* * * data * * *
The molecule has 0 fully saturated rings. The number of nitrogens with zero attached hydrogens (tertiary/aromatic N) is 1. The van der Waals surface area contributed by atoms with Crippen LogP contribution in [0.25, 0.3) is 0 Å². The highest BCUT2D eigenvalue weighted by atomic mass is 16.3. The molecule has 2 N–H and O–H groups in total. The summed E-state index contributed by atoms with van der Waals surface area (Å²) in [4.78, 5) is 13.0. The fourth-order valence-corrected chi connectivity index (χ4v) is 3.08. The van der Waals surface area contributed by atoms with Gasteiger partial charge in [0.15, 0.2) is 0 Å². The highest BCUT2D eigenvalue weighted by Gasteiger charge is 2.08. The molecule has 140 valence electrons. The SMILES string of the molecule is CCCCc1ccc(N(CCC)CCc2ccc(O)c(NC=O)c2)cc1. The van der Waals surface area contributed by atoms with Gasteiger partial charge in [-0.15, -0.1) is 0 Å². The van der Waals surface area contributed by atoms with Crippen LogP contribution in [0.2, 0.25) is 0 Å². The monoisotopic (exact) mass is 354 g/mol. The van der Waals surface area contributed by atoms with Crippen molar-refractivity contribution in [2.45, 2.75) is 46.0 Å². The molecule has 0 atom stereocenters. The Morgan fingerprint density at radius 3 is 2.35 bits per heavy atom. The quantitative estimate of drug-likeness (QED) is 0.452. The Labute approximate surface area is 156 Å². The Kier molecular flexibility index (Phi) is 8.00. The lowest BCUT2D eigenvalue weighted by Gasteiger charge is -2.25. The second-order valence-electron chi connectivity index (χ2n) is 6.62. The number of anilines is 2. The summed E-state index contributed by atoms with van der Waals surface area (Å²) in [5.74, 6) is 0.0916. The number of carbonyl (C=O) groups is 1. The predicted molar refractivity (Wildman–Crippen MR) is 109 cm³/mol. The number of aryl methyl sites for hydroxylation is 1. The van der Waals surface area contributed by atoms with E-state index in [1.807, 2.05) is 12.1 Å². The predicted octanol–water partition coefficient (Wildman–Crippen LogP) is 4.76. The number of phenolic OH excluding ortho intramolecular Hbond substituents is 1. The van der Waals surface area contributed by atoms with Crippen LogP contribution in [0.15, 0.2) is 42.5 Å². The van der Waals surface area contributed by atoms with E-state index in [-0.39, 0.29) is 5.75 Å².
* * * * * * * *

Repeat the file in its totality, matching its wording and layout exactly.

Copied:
The molecule has 0 fully saturated rings. The number of nitrogens with zero attached hydrogens (tertiary/aromatic N) is 1. The van der Waals surface area contributed by atoms with Crippen LogP contribution in [0.25, 0.3) is 0 Å². The highest BCUT2D eigenvalue weighted by atomic mass is 16.3. The molecule has 2 N–H and O–H groups in total. The summed E-state index contributed by atoms with van der Waals surface area (Å²) in [4.78, 5) is 13.0. The fourth-order valence-corrected chi connectivity index (χ4v) is 3.08. The van der Waals surface area contributed by atoms with Gasteiger partial charge in [0.15, 0.2) is 0 Å². The highest BCUT2D eigenvalue weighted by Gasteiger charge is 2.08. The molecule has 140 valence electrons. The SMILES string of the molecule is CCCCc1ccc(N(CCC)CCc2ccc(O)c(NC=O)c2)cc1. The van der Waals surface area contributed by atoms with Gasteiger partial charge in [-0.15, -0.1) is 0 Å². The van der Waals surface area contributed by atoms with Crippen LogP contribution in [0.2, 0.25) is 0 Å². The monoisotopic (exact) mass is 354 g/mol. The van der Waals surface area contributed by atoms with Crippen molar-refractivity contribution in [2.45, 2.75) is 46.0 Å². The molecule has 0 atom stereocenters. The Morgan fingerprint density at radius 3 is 2.35 bits per heavy atom. The quantitative estimate of drug-likeness (QED) is 0.452. The Labute approximate surface area is 156 Å². The Kier molecular flexibility index (Phi) is 8.00. The lowest BCUT2D eigenvalue weighted by Gasteiger charge is -2.25. The second-order valence-electron chi connectivity index (χ2n) is 6.62. The number of anilines is 2. The summed E-state index contributed by atoms with van der Waals surface area (Å²) in [5.74, 6) is 0.0916. The number of carbonyl (C=O) groups is 1. The predicted molar refractivity (Wildman–Crippen MR) is 109 cm³/mol. The number of aryl methyl sites for hydroxylation is 1. The van der Waals surface area contributed by atoms with E-state index in [1.807, 2.05) is 12.1 Å². The predicted octanol–water partition coefficient (Wildman–Crippen LogP) is 4.76. The number of phenolic OH excluding ortho intramolecular Hbond substituents is 1. The van der Waals surface area contributed by atoms with Crippen LogP contribution in [0.15, 0.2) is 42.5 Å². The van der Waals surface area contributed by atoms with E-state index in [-0.39, 0.29) is 5.75 Å².